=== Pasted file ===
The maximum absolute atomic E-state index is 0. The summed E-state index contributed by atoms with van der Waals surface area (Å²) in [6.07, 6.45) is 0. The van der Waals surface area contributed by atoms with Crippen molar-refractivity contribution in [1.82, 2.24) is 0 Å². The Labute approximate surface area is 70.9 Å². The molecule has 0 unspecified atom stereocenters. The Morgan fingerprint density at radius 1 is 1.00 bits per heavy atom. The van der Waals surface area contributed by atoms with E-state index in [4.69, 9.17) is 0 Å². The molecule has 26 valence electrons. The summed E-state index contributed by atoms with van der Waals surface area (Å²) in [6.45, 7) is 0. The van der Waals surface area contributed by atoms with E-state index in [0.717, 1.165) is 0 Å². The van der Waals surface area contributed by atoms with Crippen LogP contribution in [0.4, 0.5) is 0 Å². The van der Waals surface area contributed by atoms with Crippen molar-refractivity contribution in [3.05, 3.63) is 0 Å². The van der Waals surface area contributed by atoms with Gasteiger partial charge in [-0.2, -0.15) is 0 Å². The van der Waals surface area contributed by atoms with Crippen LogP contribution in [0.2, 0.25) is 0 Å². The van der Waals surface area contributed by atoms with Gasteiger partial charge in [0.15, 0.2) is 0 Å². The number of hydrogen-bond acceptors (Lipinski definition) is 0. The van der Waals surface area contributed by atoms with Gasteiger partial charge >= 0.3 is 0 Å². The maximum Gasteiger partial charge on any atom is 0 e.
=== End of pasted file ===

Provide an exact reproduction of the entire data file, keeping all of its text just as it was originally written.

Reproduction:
The maximum absolute atomic E-state index is 0. The summed E-state index contributed by atoms with van der Waals surface area (Å²) in [6.07, 6.45) is 0. The van der Waals surface area contributed by atoms with Crippen molar-refractivity contribution in [1.82, 2.24) is 0 Å². The Labute approximate surface area is 70.9 Å². The molecule has 0 unspecified atom stereocenters. The Morgan fingerprint density at radius 1 is 1.00 bits per heavy atom. The van der Waals surface area contributed by atoms with E-state index in [4.69, 9.17) is 0 Å². The molecule has 26 valence electrons. The summed E-state index contributed by atoms with van der Waals surface area (Å²) in [6.45, 7) is 0. The van der Waals surface area contributed by atoms with E-state index in [0.717, 1.165) is 0 Å². The van der Waals surface area contributed by atoms with Crippen LogP contribution in [0.4, 0.5) is 0 Å². The van der Waals surface area contributed by atoms with Crippen molar-refractivity contribution in [3.05, 3.63) is 0 Å². The van der Waals surface area contributed by atoms with Gasteiger partial charge in [-0.2, -0.15) is 0 Å². The van der Waals surface area contributed by atoms with Crippen LogP contribution in [0.2, 0.25) is 0 Å². The van der Waals surface area contributed by atoms with Gasteiger partial charge in [0.15, 0.2) is 0 Å². The number of hydrogen-bond acceptors (Lipinski definition) is 0. The van der Waals surface area contributed by atoms with Gasteiger partial charge >= 0.3 is 0 Å². The maximum Gasteiger partial charge on any atom is 0 e.